Monday, 28 October 2019

Theatre review: Lungs

Duncan Macmillan’s Lungs was first seen in London in 2012, and though even then it was obvious that its environmental politics was heartfelt, there was an inevitable touch of the First World Problems to its middle-class couple worrying about whether they were destroying the world by buying imported avocados. So 2019, right in the wake of London’s Extinction Rebellion protests, is a canny time to revive the play as its unnamed couple’s concerns have become much more universally relatable – the play is still funny, but the fear of contributing to the planet’s extinction is no longer a punchline. Except for the bit about the avocados, for some reason the very mention of them will forever be automatically funny to the sort of people whose laugh sounds like “fwaw fwaw fwaw fwaw.” Still, topical or not, a two-hander about a couple facing an environmental and personal crisis might have been a hard sell to fill the Old Vic with if director Matthew Warchus didn’t have another trick up his sleeve.

Warchus’ revival reunites popular screen couple Matt Smith and Claire Foy (“for the first time since The Crown!” and honestly calm down, their last season only aired two years ago.) It’s been a commercially good decision but also artistically, as there’s no question they bring a lot of chemistry with them.

The couple have been together for a while and are now living together, and it’s in the queue at IKEA shopping for lamps that Smith’s Man blindsides Foy’s Woman by bringing up the subject of their having a child. In a sequence of witty, choppy scenes we jump through the next few months and years as they debate whether they should have the child and eventually start trying for a baby; and the ways in which their relationship is affected and tested both by the arguments and by unforeseen setbacks along the way. Lungs is one of those clever plays whose two topics simultaneously act as a metaphor for each other: Woman’s biggest argument against having a baby is that it’s irresponsible to impose that kind of carbon footprint on an already overstretched world, and, as a bleak epilogue confirms, the play’s ultimate concern is with the environmental crisis and what kind of world the child would inherit.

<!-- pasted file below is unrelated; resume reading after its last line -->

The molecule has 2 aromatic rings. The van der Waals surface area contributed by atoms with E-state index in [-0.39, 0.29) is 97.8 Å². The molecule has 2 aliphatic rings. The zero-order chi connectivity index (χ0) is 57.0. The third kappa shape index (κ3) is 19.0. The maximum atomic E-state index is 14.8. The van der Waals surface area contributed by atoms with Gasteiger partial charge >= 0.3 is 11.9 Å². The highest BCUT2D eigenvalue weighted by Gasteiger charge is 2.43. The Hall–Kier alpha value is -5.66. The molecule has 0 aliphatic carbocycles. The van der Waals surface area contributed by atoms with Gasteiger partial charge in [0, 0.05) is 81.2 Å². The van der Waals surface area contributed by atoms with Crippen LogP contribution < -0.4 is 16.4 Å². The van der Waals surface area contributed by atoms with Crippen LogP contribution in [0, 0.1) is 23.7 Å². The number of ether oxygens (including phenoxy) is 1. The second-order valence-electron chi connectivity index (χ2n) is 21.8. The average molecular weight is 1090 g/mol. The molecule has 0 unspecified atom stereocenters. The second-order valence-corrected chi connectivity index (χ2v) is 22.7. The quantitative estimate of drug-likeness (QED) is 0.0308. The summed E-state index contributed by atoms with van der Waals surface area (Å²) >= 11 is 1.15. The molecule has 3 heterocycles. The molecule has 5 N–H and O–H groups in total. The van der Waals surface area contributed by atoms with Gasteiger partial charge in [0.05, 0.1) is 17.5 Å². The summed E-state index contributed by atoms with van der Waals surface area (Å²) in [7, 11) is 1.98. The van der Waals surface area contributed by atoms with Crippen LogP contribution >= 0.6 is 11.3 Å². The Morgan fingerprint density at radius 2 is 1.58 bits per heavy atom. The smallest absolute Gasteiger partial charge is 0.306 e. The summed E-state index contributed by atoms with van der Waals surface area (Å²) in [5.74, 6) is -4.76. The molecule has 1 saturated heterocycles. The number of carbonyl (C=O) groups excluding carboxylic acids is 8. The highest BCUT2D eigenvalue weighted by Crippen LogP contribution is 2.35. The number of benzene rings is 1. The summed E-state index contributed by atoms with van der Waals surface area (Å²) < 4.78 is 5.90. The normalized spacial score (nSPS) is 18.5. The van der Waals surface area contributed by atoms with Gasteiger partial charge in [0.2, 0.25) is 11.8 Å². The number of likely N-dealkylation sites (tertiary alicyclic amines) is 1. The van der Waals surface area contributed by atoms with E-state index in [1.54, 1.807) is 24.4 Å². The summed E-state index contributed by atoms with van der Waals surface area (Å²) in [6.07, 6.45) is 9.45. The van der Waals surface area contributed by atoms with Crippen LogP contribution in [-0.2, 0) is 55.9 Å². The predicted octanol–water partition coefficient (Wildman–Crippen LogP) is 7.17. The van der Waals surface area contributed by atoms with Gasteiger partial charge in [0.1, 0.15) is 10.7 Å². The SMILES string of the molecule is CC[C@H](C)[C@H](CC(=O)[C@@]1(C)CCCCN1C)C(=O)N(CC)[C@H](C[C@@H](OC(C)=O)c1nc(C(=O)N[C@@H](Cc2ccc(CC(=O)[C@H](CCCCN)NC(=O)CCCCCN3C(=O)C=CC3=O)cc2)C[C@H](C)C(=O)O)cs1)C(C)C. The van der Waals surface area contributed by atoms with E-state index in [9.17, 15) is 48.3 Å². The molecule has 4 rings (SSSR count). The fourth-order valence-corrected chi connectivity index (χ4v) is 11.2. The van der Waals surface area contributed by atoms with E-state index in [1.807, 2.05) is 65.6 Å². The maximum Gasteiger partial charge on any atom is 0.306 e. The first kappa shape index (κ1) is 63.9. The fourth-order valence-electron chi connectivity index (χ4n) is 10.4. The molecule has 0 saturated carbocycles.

But at the same time it also works as an effective relationship comedy-drama, the wider damage done by billions of new people being born is reflected in microcosm in the ways the baby – even the thought of it – alters the pair’s relationship in unexpected ways. This is a play designed to be intimate, performance-driven theatre, so it was surely a risky prospect for somewhere as vast as the Old Vic. Warchus helps overcome this partly by using the venue’s in-the-round configuration, with Rob Howell’s set a simple stage of solar panels, with just a couple of raised areas for the cast to sit on.

If it manages to maintain some of its necessary intimacy it’s largely because Foy and Smith have a good ear for Macmillan’s witty, breathless dialogue – Foy in particular gets a number of increasingly panicked speeches delivered at great speed, and once the audience gets over the novelty of the Queen saying “fuck” has the chance to really build up this new character, neurotic, bossy and domineering but ultimately sympathetic – her charm helps sell how she and Smith’s more laid-back character work as a couple. Although it touches on arguably the heaviest subject you could choose to tackle, Lungs is overwhelmingly an entertaining and funny show that gradually also makes you care about the fate of its central couple (and hopefully also that of the planet they live on.)

Lungs by Duncan Macmillan is booking until the 9th of November at the Old Vic.

Running time: 1 hour 35 minutes straight through.

Photo credit: Helen Maybanks.

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